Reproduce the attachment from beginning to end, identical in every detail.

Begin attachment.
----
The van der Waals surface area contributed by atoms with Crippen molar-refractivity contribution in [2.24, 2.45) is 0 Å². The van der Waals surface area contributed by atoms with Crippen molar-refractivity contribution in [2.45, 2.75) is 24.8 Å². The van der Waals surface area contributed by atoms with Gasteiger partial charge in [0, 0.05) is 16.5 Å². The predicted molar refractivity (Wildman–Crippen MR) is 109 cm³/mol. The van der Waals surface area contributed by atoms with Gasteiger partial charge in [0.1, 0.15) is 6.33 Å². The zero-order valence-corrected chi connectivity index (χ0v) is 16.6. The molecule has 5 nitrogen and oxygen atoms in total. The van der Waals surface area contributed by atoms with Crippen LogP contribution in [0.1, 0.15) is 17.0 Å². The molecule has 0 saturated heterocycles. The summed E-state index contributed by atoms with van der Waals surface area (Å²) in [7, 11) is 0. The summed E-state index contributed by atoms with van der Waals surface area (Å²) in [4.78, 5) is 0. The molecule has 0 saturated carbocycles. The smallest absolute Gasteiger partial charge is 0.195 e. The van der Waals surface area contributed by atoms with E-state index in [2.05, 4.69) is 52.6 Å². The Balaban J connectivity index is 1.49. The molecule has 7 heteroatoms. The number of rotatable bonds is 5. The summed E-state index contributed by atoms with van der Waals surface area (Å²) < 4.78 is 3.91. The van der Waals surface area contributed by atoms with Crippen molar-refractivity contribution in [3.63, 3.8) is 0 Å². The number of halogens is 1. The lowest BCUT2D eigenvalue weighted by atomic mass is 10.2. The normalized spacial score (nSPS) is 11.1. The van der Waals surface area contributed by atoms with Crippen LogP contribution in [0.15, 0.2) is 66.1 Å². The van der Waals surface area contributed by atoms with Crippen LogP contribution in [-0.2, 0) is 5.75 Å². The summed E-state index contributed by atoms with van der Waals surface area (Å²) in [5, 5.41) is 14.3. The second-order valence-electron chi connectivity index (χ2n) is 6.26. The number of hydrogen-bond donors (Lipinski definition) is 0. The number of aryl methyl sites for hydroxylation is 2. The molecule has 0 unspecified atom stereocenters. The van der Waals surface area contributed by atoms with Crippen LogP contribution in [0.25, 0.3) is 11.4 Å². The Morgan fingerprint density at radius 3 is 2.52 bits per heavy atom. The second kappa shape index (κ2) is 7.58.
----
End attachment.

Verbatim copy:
The van der Waals surface area contributed by atoms with Crippen molar-refractivity contribution in [2.24, 2.45) is 0 Å². The van der Waals surface area contributed by atoms with Crippen molar-refractivity contribution in [2.45, 2.75) is 24.8 Å². The van der Waals surface area contributed by atoms with Gasteiger partial charge in [0, 0.05) is 16.5 Å². The predicted molar refractivity (Wildman–Crippen MR) is 109 cm³/mol. The van der Waals surface area contributed by atoms with Gasteiger partial charge in [0.1, 0.15) is 6.33 Å². The zero-order valence-corrected chi connectivity index (χ0v) is 16.6. The molecule has 5 nitrogen and oxygen atoms in total. The van der Waals surface area contributed by atoms with Crippen LogP contribution in [0.1, 0.15) is 17.0 Å². The molecule has 0 saturated heterocycles. The summed E-state index contributed by atoms with van der Waals surface area (Å²) in [7, 11) is 0. The summed E-state index contributed by atoms with van der Waals surface area (Å²) in [4.78, 5) is 0. The molecule has 0 saturated carbocycles. The smallest absolute Gasteiger partial charge is 0.195 e. The van der Waals surface area contributed by atoms with E-state index in [2.05, 4.69) is 52.6 Å². The Balaban J connectivity index is 1.49. The molecule has 7 heteroatoms. The number of rotatable bonds is 5. The summed E-state index contributed by atoms with van der Waals surface area (Å²) < 4.78 is 3.91. The van der Waals surface area contributed by atoms with Crippen molar-refractivity contribution in [3.63, 3.8) is 0 Å². The number of halogens is 1. The lowest BCUT2D eigenvalue weighted by atomic mass is 10.2. The normalized spacial score (nSPS) is 11.1. The van der Waals surface area contributed by atoms with Crippen LogP contribution in [0.15, 0.2) is 66.1 Å². The van der Waals surface area contributed by atoms with Crippen LogP contribution in [-0.2, 0) is 5.75 Å². The summed E-state index contributed by atoms with van der Waals surface area (Å²) in [5, 5.41) is 14.3. The second-order valence-electron chi connectivity index (χ2n) is 6.26. The number of hydrogen-bond donors (Lipinski definition) is 0. The number of aryl methyl sites for hydroxylation is 2. The molecule has 0 unspecified atom stereocenters. The van der Waals surface area contributed by atoms with Crippen LogP contribution in [0.25, 0.3) is 11.4 Å². The Morgan fingerprint density at radius 3 is 2.52 bits per heavy atom. The second kappa shape index (κ2) is 7.58.